I hopped over a stream crossing the Bright Angel Trail, taking a big step from one rock to the next, then turned around to wait for my mom to cross. She carefully stepped next to the stream, not exactly sure what to do. I told her to stick both the trekking poles I’d lent her into the water all the way to the bottom and use them for balance. She struggled a little trying to figure it out, at first watching the swift-moving water sweep the poles away from where she pointed them.
My mom is 63. I’m 34. She’d always wanted to see the Grand Canyon, so we went this year for her birthday. She’s fit, but not so used to descending rocky trails. At the stream crossing, I turned around to watch her and make sure she got across all right, and wondered how I could help. In about five seconds, a variety of scenarios played out in my head: If she falls, she won’t drown, but she’ll probably get hurt, bruised, or break a bone in one of her arms. OK, so maybe I can reach a hand across and help her? You know what, I could drop this pack and just have her jump on my back—I’m steady on my feet and she only weighs about a hundred pounds anyway. I wanted to help her so she didn’t get hurt, but then I didn’t, because I knew she would want to do it by herself.
“Can I help?” a guy behind her asked.
“No no, we’re fine,” my mom and I both said. A second later, she hopped across, safe.
I imagine my parents had a thousand of these same moments while my brother and I were growing up, doing all kinds of things to get ourselves hurt—falling out of trees, crashing bicycles, punching each other, and then later driving cars, dating, and binge drinking. My mom is the worrier, my dad is The Most Patient Man In The Universe, and I’m sure despite their differing parenting styles, neither of them ever wanted their kids to get hurt. But of course we did, and have a few scars both physical and emotional to prove it—and that’s a part of life: learning the hard way. Or as my dad told my Uncle Danny a couple years ago, “Sometimes you just gotta let ‘em make their own mistakes,” which I think is the most brilliant parenting philosophies ever and makes my dad an Anti-Helicopter Parent.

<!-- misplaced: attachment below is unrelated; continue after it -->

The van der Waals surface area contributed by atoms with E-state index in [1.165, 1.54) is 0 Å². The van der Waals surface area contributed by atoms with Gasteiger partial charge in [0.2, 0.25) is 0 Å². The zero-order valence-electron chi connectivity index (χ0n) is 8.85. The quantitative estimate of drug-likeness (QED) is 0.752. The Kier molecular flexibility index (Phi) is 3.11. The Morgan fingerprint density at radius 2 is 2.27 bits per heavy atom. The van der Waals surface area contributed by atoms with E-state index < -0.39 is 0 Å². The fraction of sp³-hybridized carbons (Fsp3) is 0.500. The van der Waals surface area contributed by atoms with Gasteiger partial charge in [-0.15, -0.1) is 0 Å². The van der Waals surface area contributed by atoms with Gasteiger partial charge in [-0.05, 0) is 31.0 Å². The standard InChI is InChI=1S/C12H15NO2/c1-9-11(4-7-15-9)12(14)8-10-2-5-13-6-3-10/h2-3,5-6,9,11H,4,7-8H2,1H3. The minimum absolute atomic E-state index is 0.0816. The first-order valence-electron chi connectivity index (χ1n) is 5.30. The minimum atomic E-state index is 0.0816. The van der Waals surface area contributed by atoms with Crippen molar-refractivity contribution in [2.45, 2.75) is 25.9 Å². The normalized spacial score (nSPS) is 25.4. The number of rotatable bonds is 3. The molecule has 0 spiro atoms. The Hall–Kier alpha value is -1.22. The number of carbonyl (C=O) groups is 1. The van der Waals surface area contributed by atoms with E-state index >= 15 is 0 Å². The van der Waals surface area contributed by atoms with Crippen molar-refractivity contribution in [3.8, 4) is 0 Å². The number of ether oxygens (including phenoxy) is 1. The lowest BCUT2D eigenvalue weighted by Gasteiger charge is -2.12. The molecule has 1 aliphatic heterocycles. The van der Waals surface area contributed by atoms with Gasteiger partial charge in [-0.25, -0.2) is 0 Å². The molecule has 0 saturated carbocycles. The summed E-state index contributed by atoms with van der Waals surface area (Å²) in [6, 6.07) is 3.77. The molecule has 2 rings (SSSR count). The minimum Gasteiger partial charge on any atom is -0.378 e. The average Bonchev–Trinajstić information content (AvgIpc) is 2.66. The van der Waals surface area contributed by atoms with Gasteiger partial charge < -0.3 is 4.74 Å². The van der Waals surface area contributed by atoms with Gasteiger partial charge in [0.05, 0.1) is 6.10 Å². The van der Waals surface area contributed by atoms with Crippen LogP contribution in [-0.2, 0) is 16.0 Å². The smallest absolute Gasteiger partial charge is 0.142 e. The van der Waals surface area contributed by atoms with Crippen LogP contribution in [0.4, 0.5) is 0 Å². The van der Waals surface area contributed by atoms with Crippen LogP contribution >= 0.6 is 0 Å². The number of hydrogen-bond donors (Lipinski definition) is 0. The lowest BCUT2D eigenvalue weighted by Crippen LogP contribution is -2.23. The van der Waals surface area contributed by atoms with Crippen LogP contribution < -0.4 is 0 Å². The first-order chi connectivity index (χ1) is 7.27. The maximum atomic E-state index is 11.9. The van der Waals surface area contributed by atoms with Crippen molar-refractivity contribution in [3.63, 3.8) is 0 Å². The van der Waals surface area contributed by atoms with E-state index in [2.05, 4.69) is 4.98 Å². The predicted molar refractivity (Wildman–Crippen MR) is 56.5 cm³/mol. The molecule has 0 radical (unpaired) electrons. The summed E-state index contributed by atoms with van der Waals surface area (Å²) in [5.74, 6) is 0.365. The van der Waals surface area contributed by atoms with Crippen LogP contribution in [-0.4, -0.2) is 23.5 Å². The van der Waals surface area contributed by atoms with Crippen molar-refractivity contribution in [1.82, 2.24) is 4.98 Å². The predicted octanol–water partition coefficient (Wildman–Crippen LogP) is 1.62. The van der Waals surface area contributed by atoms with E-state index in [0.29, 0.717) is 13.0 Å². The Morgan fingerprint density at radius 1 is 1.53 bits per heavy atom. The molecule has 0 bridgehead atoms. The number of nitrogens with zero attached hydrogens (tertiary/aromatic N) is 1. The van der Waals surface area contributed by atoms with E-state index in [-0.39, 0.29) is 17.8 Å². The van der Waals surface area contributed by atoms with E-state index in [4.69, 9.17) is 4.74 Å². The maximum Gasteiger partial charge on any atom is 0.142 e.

Your young children are going to fall and get banged up and scraped up, whether you watch them every waking moment or not. They’ll heal and learn, for the most part. It’s a little different when you’re responsible for your 63-year-old mom, who’s in a very strange and challenging environment, and has developed a tendency to bruise quite easily.
For five days before we went to the Grand Canyon, my parents and I drove around the Southwest so they could see some of the desert I love so much. My dad said he was glad he hadn’t taken my brother and I to the desert as teenagers, because we wouldn’t have appreciated it. I told him he was right, and I was happy I discovered it on my own. And then got to take them there as an adult and show them around—when no one was too young to understand or appreciate it, or too old to walk to the good stuff.
Halfway down the Bright Angel Trail, my mom pulled out a point-and-shoot camera to capture some of what she was seeing—maybe the first time she’s been in charge of vacation photography, since my dad usually takes care of it for the both of them when they’re together. She said she wanted to take plenty of photos, because she’d never be down there again.
We crossed the Colorado River on the Silver Bridge, got to the campground and soaked our feet in a freezing Bright Angel Creek. I set up the tent, blew up an extra-thick sleeping pad I’d bought for Mom’s first-ever backpacking trip, pulled out a small pillow for her, and cooked dinner. When the full moon came around the corner, we clicked our headlamps on and walked down to the Black Bridge over the Colorado and looked up at the moonlit canyon walls.
I joked about carrying all her stuff down to the bottom, and she joked about carrying me for nine months back in 1978. She said it was great, that it was nice of me to take my mom on a backpacking trip. It’s funny, your parents help you cross the street when you’re little and teach you how to ride a bike, and then you grow up and move away, and one day, maybe you get to help them do something they want to do.
Mom was slow going down the Bright Angel Trail, which drops 4500 vertical feet over nine miles. Going back up the next day, she was fast—it took us the exact same time to hike up and out as it did going down: six and a half hours. Every half-hour or so, Mom talked about coming back to the canyon, and maybe we could take my dad down here next time.